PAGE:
Todd & Julie Chrisley Optimistic In Final Podcast Recorded Before Prison: People Are ‘Facing Worse’

The couple spoke about how they were praying and putting their faith in God, before they reported to prison to begin serving their sentences.

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Todd and Julie Chrisley opened up about how they were doing in their last Chrisley Confessions podcast recorded before they began their prison sentences for tax fraud on Tuesday, January 17. The couple spoke about how even though they were having a “rough week,” they were trying to keep everything “in perspective,” because they knew that there are other people struggling with many more heartbreaking issues.

At the start of the podcast, Julie, 50, revealed that she was feeling “okay,” despite the fact that the rest of the week had been “rough.” Todd, 53, shared his insight, explaining that others are definitely struggling much worse. “Rough is all in perspective. Some people would not say that we had a rough week. Some people are asking, ‘God, why has my child been diagnosed with cancer? God, why is my child going to be taken?’ does not consider our week to be rough,” he said.

 

Todd and Julie both opened up about their feelings before beginning their prison sentence. (AFF-USA/Shutterstock)

The pair spoke more about their legal battles within the Georgia Department of Revenue, and Todd seemed very hopeful that the courts would work out in their favor, and that he knew that so many people were struggling with bigger problems. “Right now, during this podcast, at this moment that I say this, there are so many more people that are facing far worse than what we’re facing, and I think that’s why I’m in a better place with it because I know that this is not my final destination,” he said. “I know that this may be my future for a minute, but I also have faith that the judicial system is going to turn it around. I also have faith that the appellate court is going to see this for what it is.”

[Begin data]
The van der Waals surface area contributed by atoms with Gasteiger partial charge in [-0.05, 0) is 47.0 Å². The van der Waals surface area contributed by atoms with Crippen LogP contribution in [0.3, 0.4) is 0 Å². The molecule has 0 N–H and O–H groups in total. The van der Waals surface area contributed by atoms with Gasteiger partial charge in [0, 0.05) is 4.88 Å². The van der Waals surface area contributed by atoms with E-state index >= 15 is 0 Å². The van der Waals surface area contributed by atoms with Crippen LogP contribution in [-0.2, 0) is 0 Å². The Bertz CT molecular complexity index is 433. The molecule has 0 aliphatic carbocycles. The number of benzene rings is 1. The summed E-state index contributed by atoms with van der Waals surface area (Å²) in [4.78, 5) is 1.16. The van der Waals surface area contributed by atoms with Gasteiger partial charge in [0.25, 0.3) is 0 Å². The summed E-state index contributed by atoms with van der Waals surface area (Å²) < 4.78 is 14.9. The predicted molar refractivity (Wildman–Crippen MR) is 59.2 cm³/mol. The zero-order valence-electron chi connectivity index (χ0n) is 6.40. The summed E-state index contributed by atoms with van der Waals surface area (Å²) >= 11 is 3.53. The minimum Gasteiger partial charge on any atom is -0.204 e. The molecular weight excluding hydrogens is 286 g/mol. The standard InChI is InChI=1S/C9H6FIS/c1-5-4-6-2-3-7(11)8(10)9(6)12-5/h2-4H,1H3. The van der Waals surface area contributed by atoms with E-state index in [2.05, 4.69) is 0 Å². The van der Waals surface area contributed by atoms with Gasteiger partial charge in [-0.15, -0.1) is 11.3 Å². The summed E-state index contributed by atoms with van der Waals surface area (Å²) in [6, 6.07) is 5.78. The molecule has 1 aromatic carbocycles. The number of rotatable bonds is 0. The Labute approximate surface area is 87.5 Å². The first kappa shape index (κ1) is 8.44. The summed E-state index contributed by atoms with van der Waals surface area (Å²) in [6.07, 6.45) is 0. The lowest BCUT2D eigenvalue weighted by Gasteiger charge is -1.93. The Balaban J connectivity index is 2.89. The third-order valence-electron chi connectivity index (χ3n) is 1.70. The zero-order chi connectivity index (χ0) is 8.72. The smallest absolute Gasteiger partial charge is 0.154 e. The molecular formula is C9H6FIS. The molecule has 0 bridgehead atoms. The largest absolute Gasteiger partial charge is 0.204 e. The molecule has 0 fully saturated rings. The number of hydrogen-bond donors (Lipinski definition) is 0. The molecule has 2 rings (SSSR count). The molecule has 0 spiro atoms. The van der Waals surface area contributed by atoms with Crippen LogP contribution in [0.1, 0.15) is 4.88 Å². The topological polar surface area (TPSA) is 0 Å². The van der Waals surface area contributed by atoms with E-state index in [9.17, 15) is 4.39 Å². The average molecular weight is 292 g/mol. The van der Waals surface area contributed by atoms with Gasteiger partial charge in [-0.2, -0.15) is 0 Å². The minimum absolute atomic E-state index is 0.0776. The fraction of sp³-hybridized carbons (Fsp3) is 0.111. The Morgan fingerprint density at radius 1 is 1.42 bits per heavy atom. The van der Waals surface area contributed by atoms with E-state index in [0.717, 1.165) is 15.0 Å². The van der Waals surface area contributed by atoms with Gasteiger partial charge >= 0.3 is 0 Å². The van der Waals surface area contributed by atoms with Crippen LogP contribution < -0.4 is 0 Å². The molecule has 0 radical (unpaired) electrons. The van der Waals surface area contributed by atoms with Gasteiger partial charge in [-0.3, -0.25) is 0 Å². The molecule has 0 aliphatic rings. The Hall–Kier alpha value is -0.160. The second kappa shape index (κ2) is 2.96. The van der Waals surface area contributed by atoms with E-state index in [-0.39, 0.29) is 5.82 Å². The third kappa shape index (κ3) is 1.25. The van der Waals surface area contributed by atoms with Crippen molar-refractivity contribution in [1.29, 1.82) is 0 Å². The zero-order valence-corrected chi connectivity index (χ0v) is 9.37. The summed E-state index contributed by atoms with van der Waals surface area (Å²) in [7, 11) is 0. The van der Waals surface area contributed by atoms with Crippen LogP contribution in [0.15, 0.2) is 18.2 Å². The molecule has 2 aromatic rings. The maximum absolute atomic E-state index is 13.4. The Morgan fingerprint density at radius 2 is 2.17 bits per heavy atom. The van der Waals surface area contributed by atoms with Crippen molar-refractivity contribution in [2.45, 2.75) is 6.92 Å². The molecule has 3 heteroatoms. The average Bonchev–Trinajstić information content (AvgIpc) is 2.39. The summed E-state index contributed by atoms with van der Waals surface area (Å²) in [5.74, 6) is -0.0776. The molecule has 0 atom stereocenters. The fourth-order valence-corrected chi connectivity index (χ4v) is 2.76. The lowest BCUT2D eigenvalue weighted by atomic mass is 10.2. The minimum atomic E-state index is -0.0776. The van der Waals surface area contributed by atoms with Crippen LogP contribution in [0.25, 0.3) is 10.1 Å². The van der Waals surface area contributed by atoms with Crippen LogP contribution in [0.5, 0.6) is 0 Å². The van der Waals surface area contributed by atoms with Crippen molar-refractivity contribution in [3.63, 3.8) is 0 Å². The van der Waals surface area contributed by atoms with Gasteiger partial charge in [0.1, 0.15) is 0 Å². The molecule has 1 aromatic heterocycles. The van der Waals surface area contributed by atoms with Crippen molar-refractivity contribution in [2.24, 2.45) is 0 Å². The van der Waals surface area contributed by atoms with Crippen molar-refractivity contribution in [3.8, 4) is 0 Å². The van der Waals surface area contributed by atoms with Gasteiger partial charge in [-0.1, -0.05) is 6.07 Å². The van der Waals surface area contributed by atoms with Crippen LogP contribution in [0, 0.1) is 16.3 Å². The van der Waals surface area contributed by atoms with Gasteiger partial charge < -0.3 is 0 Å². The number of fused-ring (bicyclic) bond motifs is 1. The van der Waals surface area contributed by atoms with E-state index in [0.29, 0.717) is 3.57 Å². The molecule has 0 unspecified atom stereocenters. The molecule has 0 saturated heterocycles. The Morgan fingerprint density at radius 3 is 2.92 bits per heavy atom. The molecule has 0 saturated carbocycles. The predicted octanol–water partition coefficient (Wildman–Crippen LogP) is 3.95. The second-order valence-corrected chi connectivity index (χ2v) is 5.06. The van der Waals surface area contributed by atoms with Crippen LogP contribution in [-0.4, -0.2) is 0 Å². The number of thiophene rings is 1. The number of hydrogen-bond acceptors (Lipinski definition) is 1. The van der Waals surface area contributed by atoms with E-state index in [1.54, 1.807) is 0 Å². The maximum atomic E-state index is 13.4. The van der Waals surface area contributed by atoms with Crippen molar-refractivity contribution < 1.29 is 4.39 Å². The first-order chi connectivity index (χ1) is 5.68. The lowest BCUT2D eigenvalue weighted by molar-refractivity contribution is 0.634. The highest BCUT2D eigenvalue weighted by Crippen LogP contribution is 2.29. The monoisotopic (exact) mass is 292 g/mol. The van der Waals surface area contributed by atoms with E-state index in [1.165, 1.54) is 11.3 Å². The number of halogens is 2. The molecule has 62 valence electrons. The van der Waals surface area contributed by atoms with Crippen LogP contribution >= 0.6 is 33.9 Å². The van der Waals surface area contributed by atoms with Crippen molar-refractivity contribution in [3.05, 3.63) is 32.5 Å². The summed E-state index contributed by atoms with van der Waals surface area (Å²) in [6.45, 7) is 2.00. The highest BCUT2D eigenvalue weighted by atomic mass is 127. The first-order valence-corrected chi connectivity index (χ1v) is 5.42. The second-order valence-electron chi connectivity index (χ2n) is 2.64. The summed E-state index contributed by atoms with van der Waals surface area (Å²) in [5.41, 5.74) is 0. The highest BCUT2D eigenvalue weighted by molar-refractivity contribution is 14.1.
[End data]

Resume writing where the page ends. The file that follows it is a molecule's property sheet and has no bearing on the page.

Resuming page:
The couple both spoke about how they were putting their trust in their faith with prayers, even if it doesn’t always mean the most ideal path. “Just because you pray doesn’t mean that what you’re praying for is what God has in store for you,” Todd said. “At the end of the day, we may be praying for the wrong things.”

Towards the end of the podcast, the couple took a few messages from callers. They thanked one caller for offering prayers for them. Another caller asked if there was anything that their fans could do to try to help them with their legal troubles. “As far as what you can do for us, you can pray,” Todd responded. “Prayer is the greatest gift that you can ever give anyone.”

Todd explained that while it was nice that a fan wanted to start a petition, he didn’t want to bombard the judge with more letters, and he suggested a prayer group would be a wonderful way to help them. “The legal system, which we’ve never been a part of until now, is a very complex system that we are still learning, and we don’t know, which is why we have all these attorneys that work for us. You just have to hope and pray to God that when one division of the judicial system fails that the next level, which is the appellate court, sees the mistakes and tries to correct those mistakes. That’s the best you can hope for, and you have to put your faith in God and hope that God is going to lift you up and push you forward,” he said.

Todd and Julie both turned themselves into prison on Tuesday to begin serving sentences of 12 and 7 years, respectively. Julie is serving at the Federal Medical Center Lexington in Kentucky, while Todd is at the Federal Prison Camp Pensacola in Florida.

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